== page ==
Tuesday, May 30, 2023

Russian Leaders Still Think Money Alone Can Solve All Problems, Nigmatulin Says

Paul Goble

            Staunton, May 29 – In the 1990s, those who came to power believed that if they had enough money from the sale of raw materials, they could buy anything else they needed and so put Russia on the path to economic and intellectual degradation, Academician Robert Nigmatulin says.

            Now, the head of the Academy of Sciences Institute of Oceanology says, the country’s leaders seem to think that they can solve that problem simply by throwing money at it, an indication that they do not understand how science and technology work and that they are only going to make things worse (nakanune.ru/articles/120869/).

            Scholarship, research and development have been underfunded, Nigmatulin says; and it will be most helpful if these key fields are given more funding. But that alone won’t solve the problems Russia faces in these areas. Other steps are required, and the leadership needs to be told that directly.

            Unfortunately, most officials who supervise science in Russia today are effective managers and yes men who tell those above them what they want to hear rather than the truth; and even more unfortunately, those above them are all too pleased to accept the idea that everything is fine and that the leadership need not take any additional steps.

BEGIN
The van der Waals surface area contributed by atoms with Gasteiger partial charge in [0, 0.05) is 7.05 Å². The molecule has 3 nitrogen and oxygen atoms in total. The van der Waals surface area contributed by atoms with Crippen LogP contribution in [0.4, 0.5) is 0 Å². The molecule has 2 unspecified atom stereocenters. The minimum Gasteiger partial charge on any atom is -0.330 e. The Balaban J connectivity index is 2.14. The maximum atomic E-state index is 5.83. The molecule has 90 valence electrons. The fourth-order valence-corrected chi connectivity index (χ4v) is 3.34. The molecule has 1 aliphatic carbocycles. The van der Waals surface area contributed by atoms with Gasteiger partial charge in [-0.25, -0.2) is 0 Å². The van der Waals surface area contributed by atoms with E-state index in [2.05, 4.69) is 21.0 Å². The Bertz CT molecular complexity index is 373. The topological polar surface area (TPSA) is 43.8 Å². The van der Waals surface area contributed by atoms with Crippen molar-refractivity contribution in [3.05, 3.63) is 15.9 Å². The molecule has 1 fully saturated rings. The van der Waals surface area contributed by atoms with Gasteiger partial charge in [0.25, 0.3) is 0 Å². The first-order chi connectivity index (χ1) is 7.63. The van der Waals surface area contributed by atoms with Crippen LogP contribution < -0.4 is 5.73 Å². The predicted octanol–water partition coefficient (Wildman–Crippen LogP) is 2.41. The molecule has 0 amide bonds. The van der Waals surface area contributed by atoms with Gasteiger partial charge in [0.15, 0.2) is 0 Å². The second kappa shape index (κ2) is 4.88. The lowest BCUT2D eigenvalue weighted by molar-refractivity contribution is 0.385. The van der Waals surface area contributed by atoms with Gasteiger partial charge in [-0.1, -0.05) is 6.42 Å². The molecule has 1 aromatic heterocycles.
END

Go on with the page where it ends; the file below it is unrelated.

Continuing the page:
The authorities must take steps to create environments in which young scholars can flourish. Then they won’t leave Russia or may even choose to return, although Nigmatullin says that in his view, a significant portion of those who have left already are unlikely to do so unless things change in fundamental ways.

            “Unfortunately,” he continues, “the leadership of the country doesn’t understand this. It starts from the position that it knows everything better than we do … But no, they don’t.” The leadership needs to be told the truth, and it needs to act on it. The longer that doesn’t happen, the more difficult it will be to recover.

            Those who have been misleading the leadership by telling it what it wants to hear need to “repent.” “I am not in any case seeking blood,” Nigmatullin says; “but there must be repentance” for what they have done so that this negative pattern of the last 30 years will be overcome.

            At the same time, he suggests, the country’s leadership must may far more attention to the real and ramified needs of science than it does and should take as its model Soviet times when scholars ran institutes and political figures attended meetings of academics for more than a few minutes.

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